The February 13th Kiplinger Tax Letter highlighted our president’s tax plan. Some good, some bad, and most won’t see the light of day. Items that may find bipartisan support include increasing the ceiling on expensing assets in small businesses. Currently, the cap is $25,000 and, according to Kiplinger, the president would propose increasing the ceiling to $500,000 in 2015 and $1,000,000 in 2016. All the limits would be indexed to inflation after 2016. Businesses with average annual gross receipts of $25,000,000 or less would be able to use cash accounting, even if they had inventory. The same rule would apply to farm corporations, but not to personal service corporations. He also proposes that as much as $20,000 of business startup cost could be deducted up front. You have probably read about all the untaxed income large corporations have overseas. The president is suggesting that a one-time 14% tax on previously untaxed income held abroad be imposed. Any earnings subject to this tax could be brought back into the U.S. tax free. As you might expect, the Democrats and Republicans are not quite in synch on this proposal.
Here is one idea that I hope dies quickly. The president wants to limit the step up in basis for inherited assets. He also is thinking about raising the top rate on capital gains and dividends for filers subject to the 23.8 maximum rate. Just as predictable is the plan to cap the tax value of itemized deductions at 28% and barring future pay-ins for employees with total retirement plan assets over $3.2 million.
In related news, the Social Security wage base is expected to be $122,700 for 2016, $125,400 for 2017, $129,600 for 2018 and $135,000 for 2019. Before taking action to reduce income subject to Social Security taxes, do some homework and see what those reductions might do to you and your spouse’s Social Security income. Also, if you are taking early distributions from your IRA or retirement plan, be diligent. The IRS is eyeing early distributions to be sure you are properly reporting the payouts, especially those taken before age 59.5. Apparently, an IRS review found that nearly 40% of taxpayers made errors on their tax returns, especially concerning the 10% excise tax on early distributions. If you buy a vehicle for business use in 2015, the bonus depreciation (unless reform is enacted) will drop by $8,000. Also, leasing a vehicle for business will be more expensive. If the car is worth more than $17,500, the lessee will have to pay income tax on an amount spelled out in IRS tables. Just be aware if the shoe fits. As always, before taking action on these comments, check in with your tax advisor to make sure your understanding is correct.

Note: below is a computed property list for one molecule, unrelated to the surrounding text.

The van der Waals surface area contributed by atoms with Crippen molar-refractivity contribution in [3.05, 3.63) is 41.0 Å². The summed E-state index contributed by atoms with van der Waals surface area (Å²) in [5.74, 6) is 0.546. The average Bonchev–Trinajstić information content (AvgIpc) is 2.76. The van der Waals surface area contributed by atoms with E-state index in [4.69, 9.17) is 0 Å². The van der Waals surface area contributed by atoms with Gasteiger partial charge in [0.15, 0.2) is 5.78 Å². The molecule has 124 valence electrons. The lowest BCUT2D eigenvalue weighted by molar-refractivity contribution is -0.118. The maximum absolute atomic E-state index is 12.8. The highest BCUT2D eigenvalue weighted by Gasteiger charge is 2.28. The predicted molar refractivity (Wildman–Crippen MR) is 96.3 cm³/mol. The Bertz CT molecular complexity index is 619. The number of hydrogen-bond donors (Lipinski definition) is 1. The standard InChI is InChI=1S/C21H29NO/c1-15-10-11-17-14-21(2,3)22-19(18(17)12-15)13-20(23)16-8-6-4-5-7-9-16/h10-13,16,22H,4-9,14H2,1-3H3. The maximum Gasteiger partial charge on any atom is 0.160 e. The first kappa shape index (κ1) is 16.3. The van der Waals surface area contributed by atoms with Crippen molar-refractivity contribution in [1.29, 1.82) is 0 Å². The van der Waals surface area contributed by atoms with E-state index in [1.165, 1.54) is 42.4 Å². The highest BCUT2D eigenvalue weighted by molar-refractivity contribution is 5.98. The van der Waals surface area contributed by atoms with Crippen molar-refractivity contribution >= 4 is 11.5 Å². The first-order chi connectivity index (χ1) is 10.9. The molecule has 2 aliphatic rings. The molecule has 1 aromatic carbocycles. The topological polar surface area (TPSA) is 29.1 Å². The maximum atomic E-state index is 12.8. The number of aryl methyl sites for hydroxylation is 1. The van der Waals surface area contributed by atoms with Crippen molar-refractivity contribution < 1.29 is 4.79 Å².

Since Spring has sprung, we should end on a brighter, more joyful note. How about this hymn: “Joyful, joyful, we adore thee, God of glory, Lord of love; hearts unfold like flowers before thee, praising thee, their sun above. Melt the clouds of sin and sadness; drive the dark of doubt away; giver of immortal gladness, fill us with the light of day. All thy works with joy surround thee, earth and heaven reflect thy rays, stars and angels sing around thee, center of unbroken praise. Field and forest, vale and mountain, blooming meadow, flashing sea, chanting bird and flowing mountain, call us to rejoice in thee. Thou art giving and forgiving, ever blessing, ever blest, well-spring of the joy of living, ocean depth of happy rest. Thou our Father, Christ our Brother, all who live in love are thine; teach us how to love each other, lift us to the joy divine.”
Although this information has been gathered from sources believed to be reliable, it cannot be guaranteed. This material is intended for informational purposes only and should not be construed or acted upon as individualized tax, legal or investment advice. FSC Securities Corp does not offer tax or legal advice. Securities, insurance and investment advisory services offered through FSC Securities Corporation, member FINRA/SIPC and a registered investment advisor 3416 North Blvd, Alexandria, LA 71301, (318) 448-3201. The views expressed are not necessarily the opinion of FSC Securities Corporation.